Being professional photographer for over 40 years teaches a person how to act quickly and see slowly. Whenever possible, I like to pause for a long minute when I create a considered image. Lessons from experience have taught that small adjustments make a big difference. By seeing slowly, I mean extremely slow –– like stop-motion slow. Allowing a scene to seep in, gives a new view, a bigger picture, maybe even a visual epiphany of sorts. And that’s what professional photographers and other image makers live to create. 

Sometimes professional photographers go to great lengths planning and waiting days for just the right light. Sometimes we use my ninja-like quick skills to capture our story in pictures as it happens. And sometimes we just get lucky. But hey, being in the right place at just the right time is a skill too, right? Maybe professional photographers develop a sixth sense after a lifetime of developing pictures. After all, the old fashion term “develop” is still used in modern digital Lightroom. 

Before starting to making my own pictures professionally, I loved making snapshots on my little camera. As a pre-teen, I snapped thousands of pics on Forest Parkway in Denver with my trusty little image-recorder. We played dodgeball and climbed on top of each other for human pyramids while I recorded it all my “Instamatic”. The original point and shoot hand-sized camera was produced by the once-giant company –– Kodak. A cartage of film gave me 12 shots. Funny to think now, if my digital card has 100 shots or less, I change it for a fresh one. But back in 1963, the Instamatic was queen of easy picture making.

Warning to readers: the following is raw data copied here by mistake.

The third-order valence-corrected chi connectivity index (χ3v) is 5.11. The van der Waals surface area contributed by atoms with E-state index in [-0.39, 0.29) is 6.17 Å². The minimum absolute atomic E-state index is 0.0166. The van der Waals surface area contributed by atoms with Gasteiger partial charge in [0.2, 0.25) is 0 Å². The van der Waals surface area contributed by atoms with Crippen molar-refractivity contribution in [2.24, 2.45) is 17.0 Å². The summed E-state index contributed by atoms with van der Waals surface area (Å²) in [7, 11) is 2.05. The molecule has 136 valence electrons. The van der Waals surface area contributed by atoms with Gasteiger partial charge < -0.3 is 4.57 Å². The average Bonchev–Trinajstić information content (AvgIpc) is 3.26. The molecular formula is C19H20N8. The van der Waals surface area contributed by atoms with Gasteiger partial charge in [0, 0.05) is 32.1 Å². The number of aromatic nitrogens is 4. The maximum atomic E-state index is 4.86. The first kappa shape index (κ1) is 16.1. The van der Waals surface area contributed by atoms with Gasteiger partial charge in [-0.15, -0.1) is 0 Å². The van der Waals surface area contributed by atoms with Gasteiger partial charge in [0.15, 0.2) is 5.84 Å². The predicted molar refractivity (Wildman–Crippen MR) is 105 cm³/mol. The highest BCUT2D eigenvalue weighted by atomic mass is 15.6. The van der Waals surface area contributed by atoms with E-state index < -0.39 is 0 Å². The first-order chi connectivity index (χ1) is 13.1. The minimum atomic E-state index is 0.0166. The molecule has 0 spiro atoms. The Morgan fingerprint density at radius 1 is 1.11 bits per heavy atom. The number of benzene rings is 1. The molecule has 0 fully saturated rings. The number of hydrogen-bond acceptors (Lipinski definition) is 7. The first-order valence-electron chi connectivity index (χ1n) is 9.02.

Friends & Architectural Photographers

Immersed in photography, as I was growing up, didn’t feel strange or unusual to me. It was what I knew. My parents operated a portrait photography studio and probably the majority of their house guests were in the business too. Quite a few architectural photographers stopped by for Sunday dinners along with photojournalists, portrait and commercial photographers. They all seemed to compete for a chance to tell each other how great or knowledgable they were about the latest breakthroughs in the world of photography. Each one was a prima donna in their own way.